When I was having medical evaluations and jumping through the hoops to try and qualify for social security disability… if asked about my dietary habits, I said: I’ve eliminated sugar, grains and most processed foods. I hardly ever eat out and am cooking whole foods at home most of the time. No one ever indicated that they thought that those changes were anything but positive.

Edited to add: I definitely never mentioned that I was eliminating almost all fruit and limiting vegetables!

(Rebecca 🌸 Frankenfluffy) #18

An acquaintance was talking to me the other day about how she’s just realised that she needs to invest in her future by looking after her health a little better, as she’s not happy with her weight. She immediately followed this with ‘it’s all right for you, Rebecca - you can eat anything you like and you’re so slim!’

I was baffled. As far as I can recall, I’ve never eaten anything or had occasion to accept or refuse food or drink in her company (she’s a client of Mr S, I see her occasionally on jobs, not socially) - so I had no idea why she assumes that I ‘eat anything’ I like! FGS it’s been my life’s work being very obsessive about food and drink and their impact on my blood glucose, so ‘eating anything I like’ is absolutely not what I do!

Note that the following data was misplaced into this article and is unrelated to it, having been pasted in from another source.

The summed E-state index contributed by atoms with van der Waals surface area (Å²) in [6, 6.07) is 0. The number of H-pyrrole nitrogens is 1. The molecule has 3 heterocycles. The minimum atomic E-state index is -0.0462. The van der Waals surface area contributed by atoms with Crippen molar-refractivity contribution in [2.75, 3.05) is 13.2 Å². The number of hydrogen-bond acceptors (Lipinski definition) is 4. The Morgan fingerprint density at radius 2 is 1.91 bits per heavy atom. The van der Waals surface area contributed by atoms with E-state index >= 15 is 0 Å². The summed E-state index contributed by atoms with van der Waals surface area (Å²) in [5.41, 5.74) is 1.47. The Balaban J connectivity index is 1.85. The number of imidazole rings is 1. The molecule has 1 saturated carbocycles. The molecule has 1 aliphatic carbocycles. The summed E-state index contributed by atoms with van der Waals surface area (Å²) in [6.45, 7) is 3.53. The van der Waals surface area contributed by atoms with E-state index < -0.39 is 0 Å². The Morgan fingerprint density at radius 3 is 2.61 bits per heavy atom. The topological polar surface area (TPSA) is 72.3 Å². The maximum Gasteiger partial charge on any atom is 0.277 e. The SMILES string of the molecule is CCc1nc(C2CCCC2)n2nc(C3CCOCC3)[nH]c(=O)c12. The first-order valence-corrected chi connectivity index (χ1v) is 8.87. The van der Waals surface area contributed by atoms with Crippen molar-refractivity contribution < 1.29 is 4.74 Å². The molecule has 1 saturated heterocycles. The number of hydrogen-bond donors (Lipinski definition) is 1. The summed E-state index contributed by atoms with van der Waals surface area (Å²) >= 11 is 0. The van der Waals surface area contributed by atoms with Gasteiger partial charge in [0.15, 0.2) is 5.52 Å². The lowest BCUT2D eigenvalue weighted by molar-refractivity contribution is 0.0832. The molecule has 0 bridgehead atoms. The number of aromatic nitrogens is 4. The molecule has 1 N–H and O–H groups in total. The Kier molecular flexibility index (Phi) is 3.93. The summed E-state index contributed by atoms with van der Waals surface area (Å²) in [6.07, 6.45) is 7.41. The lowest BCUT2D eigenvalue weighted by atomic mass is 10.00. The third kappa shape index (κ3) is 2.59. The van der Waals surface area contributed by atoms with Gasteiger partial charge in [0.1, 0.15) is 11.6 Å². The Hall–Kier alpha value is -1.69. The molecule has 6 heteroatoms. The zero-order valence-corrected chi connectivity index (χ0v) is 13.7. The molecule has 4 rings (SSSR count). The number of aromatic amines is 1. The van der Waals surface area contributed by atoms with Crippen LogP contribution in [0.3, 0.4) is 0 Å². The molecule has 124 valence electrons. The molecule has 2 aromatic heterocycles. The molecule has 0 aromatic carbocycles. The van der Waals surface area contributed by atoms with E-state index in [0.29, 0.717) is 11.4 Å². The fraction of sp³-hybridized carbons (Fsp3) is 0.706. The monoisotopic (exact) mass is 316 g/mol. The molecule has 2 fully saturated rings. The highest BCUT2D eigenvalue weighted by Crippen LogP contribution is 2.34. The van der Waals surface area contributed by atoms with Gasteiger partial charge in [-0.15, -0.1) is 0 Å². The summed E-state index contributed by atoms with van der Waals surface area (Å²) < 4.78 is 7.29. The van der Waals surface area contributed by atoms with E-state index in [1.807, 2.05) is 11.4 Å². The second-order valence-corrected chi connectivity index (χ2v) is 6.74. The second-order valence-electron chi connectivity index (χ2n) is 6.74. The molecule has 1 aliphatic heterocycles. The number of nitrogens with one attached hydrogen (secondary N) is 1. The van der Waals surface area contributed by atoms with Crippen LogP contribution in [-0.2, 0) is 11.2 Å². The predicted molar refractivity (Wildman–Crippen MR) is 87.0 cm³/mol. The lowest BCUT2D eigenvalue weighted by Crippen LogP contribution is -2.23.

Took the opportunity to tell her about keto and what it is I do and don’t eat to be slim, and her only response was ‘but Rebecca I like a glass of wine’.

I hadn’t mentioned wine.
I drink wine!

Still, a conversation was started and I hope next time I see her I’ll be able to build on it!

(Katie) #19

I, long ago, gave up thinking anyone would actually listen to me or actually consider that what I say might just be the truth. I came to realize that I am viewed the same way Any other fringe nut case is.

So…I do as I see fit. If anyone makes comments I just go “uh huh” and continue. I do not acknowledge their opinions…positive or negative.

I think it is sad that you feel you have to hide.

(Scott) #20

I am thinking…
I am part way into my third book on how keto WOE can limit cancer growth. Sugars are proven to be much worse than red meat. I have lost thirty pounds. I am almost at my ideal weight. My blood lipids are fantastic. I take no medications. My blood pressure is normal.
I say “I feel great and enjoy eating this way”

(Bacon is a many-splendoured thing) #21

If you were feeling particularly mischievous, you could purchase Haribo sugar-free jellies, which are made with maltitol, and substitute them. They might even thank you (assuming you were to inform them), until they experienced the effects. Amazon U.S. used to sell a 5-lb. (11 kg) bag of sugar-free gummi bears, and the effects of maltitol on an unprepared digestive system were hilariously documented in the reviews section. (Check out the reviews—they might still be up, even though Amazon has apparently stopped selling the product.)